In Thursday's hearing of the House Judiciary and Oversight Committees, Republicans hope to further undermine the credibility of the investigation and head off any potential effort to impeach Trump.
"I don't appreciate what was originally said being changed", Strzok said, accusing Gowdy of misrepresenting his earlier testimony.
"Let me be clear, unequivocally and under oath: not once in my 26 years of defending my nation did my personal opinions impact any official action I took", he will say.
Conservatives proceeded to cast one of those text messages as the smoking gun in its case against Strzok in particular, and the FBI investigation into Trump, in general: In response to a message from Page expressing horror at the thought of Trump's election, Strzok replied, "We'll stop it".
To Democrats deriding the committees for their investigation into allegations of bias at the FBI, Goodlatte said "the American people hope you will understand that this investigation goes to the very heart of our system of justice, one that is supposed to be fair and treat everyone equally under the law".
Gowdy pressed Strzok on the texts during the back-and-forth, at one point telling the FBI agent that it's "no wonder Bob Mueller kicked you off the investigation".
"I hesitate in part because of my gut sense and concern there's no big there there", Strzok said in the text.
"It would be his candidacy for the presidency", Strzok said.
Strzok angrily responded, saying the "we'll stop it" text came in response to campaign occurrences such as Trump insulting the immigrant father of a fallen USA soldier.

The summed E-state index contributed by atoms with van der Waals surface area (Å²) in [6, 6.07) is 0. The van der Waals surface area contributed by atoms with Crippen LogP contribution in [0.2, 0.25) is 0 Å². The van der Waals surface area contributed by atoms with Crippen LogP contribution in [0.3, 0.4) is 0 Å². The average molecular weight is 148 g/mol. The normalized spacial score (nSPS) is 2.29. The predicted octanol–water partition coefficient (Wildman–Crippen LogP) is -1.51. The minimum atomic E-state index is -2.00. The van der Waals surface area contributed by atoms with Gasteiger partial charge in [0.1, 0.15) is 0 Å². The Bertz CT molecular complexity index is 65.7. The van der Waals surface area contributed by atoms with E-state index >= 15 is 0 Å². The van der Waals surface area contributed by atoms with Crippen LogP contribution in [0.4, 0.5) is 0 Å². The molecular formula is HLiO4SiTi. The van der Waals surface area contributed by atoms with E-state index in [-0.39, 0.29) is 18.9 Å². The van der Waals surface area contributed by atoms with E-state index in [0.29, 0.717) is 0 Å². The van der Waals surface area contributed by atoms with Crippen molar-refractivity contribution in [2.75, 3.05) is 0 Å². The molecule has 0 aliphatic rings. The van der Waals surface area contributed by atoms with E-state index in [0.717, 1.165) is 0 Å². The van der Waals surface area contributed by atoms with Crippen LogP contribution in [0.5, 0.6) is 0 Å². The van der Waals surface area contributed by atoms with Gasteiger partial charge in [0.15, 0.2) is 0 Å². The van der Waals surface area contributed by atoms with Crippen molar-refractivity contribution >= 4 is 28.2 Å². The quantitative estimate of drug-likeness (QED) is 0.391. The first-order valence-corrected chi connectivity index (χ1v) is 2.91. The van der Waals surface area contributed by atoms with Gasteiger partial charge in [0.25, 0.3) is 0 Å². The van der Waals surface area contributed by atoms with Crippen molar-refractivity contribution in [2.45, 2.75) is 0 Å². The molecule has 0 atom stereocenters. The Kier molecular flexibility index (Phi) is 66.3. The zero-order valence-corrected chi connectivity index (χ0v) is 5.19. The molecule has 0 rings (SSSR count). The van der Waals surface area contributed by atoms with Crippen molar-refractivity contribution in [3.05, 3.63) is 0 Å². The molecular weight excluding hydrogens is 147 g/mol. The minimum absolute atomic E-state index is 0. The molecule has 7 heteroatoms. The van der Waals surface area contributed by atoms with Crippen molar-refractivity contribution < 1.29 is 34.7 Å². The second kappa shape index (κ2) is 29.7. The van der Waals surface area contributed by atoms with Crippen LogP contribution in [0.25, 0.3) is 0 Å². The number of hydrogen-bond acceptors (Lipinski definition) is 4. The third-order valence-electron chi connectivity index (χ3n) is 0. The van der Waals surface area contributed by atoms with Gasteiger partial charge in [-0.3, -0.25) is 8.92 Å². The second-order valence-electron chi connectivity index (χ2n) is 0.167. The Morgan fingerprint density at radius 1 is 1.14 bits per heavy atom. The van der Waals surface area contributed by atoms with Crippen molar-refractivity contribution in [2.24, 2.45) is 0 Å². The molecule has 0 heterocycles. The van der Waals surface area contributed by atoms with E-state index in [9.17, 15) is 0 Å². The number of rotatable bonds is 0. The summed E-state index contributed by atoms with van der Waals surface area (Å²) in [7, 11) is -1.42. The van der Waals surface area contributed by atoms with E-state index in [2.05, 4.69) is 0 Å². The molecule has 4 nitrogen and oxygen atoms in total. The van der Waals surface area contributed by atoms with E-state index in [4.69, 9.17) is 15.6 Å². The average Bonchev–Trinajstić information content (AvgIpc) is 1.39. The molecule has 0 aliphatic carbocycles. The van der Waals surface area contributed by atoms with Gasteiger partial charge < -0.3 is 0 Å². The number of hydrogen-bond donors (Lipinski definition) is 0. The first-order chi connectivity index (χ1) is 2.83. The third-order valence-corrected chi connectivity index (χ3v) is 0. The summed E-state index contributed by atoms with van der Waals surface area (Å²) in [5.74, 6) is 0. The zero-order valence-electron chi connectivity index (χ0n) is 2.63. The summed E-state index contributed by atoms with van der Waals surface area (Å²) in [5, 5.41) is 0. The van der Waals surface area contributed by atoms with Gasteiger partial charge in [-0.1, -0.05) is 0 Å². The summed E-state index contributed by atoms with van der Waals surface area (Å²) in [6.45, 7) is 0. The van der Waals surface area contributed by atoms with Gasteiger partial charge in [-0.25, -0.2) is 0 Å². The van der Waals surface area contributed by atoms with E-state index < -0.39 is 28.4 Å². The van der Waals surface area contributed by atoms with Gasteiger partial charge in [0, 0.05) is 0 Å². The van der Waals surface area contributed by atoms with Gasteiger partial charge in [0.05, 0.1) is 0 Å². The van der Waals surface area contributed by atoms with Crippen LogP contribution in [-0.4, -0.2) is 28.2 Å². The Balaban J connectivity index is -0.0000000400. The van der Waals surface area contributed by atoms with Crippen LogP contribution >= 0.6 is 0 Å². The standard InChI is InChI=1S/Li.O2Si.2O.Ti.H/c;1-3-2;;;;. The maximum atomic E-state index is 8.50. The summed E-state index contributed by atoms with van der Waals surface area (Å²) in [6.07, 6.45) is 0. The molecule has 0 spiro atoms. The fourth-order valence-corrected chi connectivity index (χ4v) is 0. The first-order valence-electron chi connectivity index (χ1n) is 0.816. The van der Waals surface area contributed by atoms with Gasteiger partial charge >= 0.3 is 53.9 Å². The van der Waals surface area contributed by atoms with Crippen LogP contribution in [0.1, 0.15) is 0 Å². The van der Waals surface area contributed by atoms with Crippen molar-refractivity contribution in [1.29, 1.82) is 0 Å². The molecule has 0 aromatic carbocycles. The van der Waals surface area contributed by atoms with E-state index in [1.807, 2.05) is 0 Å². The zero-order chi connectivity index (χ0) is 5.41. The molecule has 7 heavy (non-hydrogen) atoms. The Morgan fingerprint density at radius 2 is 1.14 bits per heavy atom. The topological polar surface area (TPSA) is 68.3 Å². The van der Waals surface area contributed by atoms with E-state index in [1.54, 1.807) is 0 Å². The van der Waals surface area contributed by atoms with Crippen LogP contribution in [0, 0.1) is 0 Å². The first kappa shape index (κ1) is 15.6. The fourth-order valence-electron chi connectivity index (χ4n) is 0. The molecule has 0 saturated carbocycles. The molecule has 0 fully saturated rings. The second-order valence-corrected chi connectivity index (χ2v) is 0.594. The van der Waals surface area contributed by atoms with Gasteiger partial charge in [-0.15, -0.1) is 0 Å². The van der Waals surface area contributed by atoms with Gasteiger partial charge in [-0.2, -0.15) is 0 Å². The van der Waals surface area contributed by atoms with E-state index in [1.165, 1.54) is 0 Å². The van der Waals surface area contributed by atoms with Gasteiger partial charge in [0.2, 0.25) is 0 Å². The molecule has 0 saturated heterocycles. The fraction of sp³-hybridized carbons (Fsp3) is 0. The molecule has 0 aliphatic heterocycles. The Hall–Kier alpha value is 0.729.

Strzok acknowledged that while his text message criticism was "blunt", it was not directed at one person or political party and included jabs not only at Trump but also at Clinton as well as Sen.
Strzok responded, "No. No he's not".
"I have the utmost respect for Congress's oversight role, but I truly believe that today's hearing is just another victory notch in Putin's belt and another milestone in our enemies' campaign to tear America apart", Strzok said.
Republicans have cited Page's and Strzok's messages as evidence about what they call bias inside federal law enforcement and that conspirators launched the Russian Federation investigation out of partisan animus.
On Thursday, House Republicans grilled Strzok for hours, making all manner of incendiary insinuations about what that text implied.
The Justice Department's inspector general has criticized Strzok and Page for creating the appearance of impropriety through the texts.
Former FBI attorney Lisa Page is expected to appear for a closed-door interview before House Committees Friday.
Strzok said there were multiple levels above him and below him at the FBI during the probes, dismissing the idea that he could have influenced either investigation based on a political bias.